“And in our morning glory,” adds Fred, and his voice is so loud that it echoes around the bottom deck, as do the groans and cackles that follow.

“Speak for yourself,” Ginny laughs. She stands, somewhat unsteadily. “All hail Malfoy, for he is omni… omni… erm, he’s everywhere and does all the stuff, and that’s good because…” She pauses, staring down at her stomach as it grumbles loudly. “I really want that kebab now.”

“Do we have time for a quick stop?” George asks Fred. “I think a snack is in order.”

Fred consults an imaginary list through imaginary spectacles. “You know, I think we do.”

His statement is greeted by cheers from most of the group and only a small amount of complaining from Percy, who has never liked to divert from a schedule, even if it’s someone else’s.

“Driver, my fine man!” Fred calls. “To the kebab shop, please!”

Harry doesn’t think he imagines a gentle sigh from the man behind the wheel, but the bus soon veers into a different line of traffic, and before he can make a decision on whether or not to speak to Malfoy, they are pulling up outside a brightly-lit shop and the doors are hissing open to let them out.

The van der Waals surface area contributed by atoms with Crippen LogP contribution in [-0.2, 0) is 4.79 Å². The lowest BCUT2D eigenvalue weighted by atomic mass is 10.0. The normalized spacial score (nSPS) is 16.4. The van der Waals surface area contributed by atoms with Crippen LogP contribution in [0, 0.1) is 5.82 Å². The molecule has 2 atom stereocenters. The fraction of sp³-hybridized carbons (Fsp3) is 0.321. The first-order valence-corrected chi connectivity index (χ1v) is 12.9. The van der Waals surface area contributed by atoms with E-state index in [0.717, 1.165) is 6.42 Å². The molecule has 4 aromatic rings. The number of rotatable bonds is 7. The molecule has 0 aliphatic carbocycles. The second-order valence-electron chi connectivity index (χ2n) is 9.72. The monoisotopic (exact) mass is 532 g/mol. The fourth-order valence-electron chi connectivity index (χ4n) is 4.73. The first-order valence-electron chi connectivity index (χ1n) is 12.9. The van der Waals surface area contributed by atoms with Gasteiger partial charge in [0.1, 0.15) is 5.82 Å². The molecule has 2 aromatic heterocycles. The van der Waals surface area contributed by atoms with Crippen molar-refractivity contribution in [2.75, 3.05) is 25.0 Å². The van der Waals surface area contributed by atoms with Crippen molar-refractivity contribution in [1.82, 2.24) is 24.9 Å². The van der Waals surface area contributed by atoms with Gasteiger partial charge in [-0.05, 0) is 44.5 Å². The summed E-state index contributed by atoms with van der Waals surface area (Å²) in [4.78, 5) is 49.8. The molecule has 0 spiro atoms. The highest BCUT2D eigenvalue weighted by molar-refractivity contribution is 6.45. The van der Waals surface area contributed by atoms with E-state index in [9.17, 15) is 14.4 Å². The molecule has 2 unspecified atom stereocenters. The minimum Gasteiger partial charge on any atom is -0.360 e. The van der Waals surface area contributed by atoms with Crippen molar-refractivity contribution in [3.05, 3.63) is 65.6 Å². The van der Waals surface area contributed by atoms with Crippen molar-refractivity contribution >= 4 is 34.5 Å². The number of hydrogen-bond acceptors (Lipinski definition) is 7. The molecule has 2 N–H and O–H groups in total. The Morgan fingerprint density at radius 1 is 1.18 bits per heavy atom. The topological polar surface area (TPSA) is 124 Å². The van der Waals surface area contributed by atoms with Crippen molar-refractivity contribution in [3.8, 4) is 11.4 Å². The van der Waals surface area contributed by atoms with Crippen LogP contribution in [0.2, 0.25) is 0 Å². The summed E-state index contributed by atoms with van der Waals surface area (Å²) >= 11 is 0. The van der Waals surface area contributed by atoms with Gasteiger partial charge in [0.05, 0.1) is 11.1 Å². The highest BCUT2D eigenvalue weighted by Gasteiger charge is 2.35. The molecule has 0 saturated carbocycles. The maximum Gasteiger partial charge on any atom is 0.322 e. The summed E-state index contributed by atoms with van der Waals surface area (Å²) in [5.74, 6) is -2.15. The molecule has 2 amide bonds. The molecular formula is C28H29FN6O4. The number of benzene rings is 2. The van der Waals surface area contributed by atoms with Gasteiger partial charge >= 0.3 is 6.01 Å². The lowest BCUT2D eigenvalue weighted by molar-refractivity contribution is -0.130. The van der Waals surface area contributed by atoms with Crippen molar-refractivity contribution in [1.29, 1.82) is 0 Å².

Once back on board, the musty air now heavy with the scents of grease, garlic and fried potato, everyone else has forgotten all about Draco in favour of an in-depth and determinedly embarrassing dissection of George’s love life up to this point. Harry joins in, always happy to discuss the lady with twenty-eight cats or the one who had been interested in Fred all along, but he can’t seem to stop his mind or his eyes drifting back to the man in the driver’s seat. The curiosity pulls at him, even through the haze of alcohol and laughter, and in the end, he gives in. When the bus pulls up for the final time that night, Harry tacks himself onto the back of the exiting line, watching his friends thank the driver and stumble out, none-the-wiser, into the night.

Approaching the front of the bus, he waits for Ron to step off and then goes to lean in.

“Listen, sorry for all the weird stuff, we were…” Harry stops, puzzled.

The driver has disappeared.

“Come on, Harry, move your arse!” Ron calls.

Harry takes one last look around the empty bottom deck, sighs, and follows him.